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Transformers: Rise of the Beasts stakes an easy claim as the second best entry in the long-running franchise but that is faint praise as the film still feels like an overstuffed, muddled bore.

With 2018's Bumblebee director Travis Knight did something I didn't think possilble: he made me actually care for a Transformers movie. But the movie didn't do as well as hoped at the box office, so we're now punished with Rise of the Beasts, a movie that hews a lot closer to the Michael Bay films in the series.

That unfortunately means another picture that prefers elaborate mythology over character development and seems more interested in selling toys than in telling a story. How else to explain the appearance of the so-called Manimals, Transformers who for whom it makes even less sense that they look like gorillas, birds and rhinos than their car-shaped brethren do?

Truth be told: the elaborate action sequences new director Steven Caple Jr. puts on the big screen are a lot less chaotic than the ones in the Michael Bay eysores, but they are still mostly superfluous and never find the right flow.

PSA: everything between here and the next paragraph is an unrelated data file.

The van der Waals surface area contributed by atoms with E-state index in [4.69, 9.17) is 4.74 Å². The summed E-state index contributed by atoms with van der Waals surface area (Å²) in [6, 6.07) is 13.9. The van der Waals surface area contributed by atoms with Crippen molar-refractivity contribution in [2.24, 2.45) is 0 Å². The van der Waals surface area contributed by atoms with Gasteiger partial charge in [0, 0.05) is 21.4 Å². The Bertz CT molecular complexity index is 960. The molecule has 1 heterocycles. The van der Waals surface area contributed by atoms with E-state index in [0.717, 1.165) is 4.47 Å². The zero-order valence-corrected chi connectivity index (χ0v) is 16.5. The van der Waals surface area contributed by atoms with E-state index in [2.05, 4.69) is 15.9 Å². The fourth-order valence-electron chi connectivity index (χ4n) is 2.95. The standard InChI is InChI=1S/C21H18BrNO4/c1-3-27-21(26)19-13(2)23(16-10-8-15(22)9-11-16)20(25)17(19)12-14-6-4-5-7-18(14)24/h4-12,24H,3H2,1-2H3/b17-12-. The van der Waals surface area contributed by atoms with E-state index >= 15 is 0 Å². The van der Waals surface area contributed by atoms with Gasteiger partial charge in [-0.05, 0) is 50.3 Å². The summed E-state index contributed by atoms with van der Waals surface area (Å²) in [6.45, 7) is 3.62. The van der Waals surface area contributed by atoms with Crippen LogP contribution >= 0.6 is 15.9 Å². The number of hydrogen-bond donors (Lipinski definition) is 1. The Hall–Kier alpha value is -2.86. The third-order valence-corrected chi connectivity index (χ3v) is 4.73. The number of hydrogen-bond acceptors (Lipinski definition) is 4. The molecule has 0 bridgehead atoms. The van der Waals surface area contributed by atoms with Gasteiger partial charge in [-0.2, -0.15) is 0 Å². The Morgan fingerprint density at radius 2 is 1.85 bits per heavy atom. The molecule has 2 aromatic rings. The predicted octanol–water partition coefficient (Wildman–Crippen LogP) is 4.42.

The fans of the series won't really mind, I guess, since it's still robots beating up robots, but I got kinda frustrated that the human element is pushed to the background even more than in the Shia LaBoeuf - Megan Fox era, to say nothing of the phoned-in, hilariously solemn performances by both the star-studded voice talent and an utterly wasted real-life cast of up-and-comers.

Don't agree with my assessment? Perhaps stick around for the mid-credits reveal then, because that corporate cash-grab attempt at a mor expansive cinematic (toy) universe alone should tell you everything you need to know about where Rise of the Beasts real aspirations lie.

release: 2023

director: Steven Caple Jr.

starring: Anothony Ramos, Dominique Fishback, Peter Cullen, Michelle Yeoh, Ron Perlman


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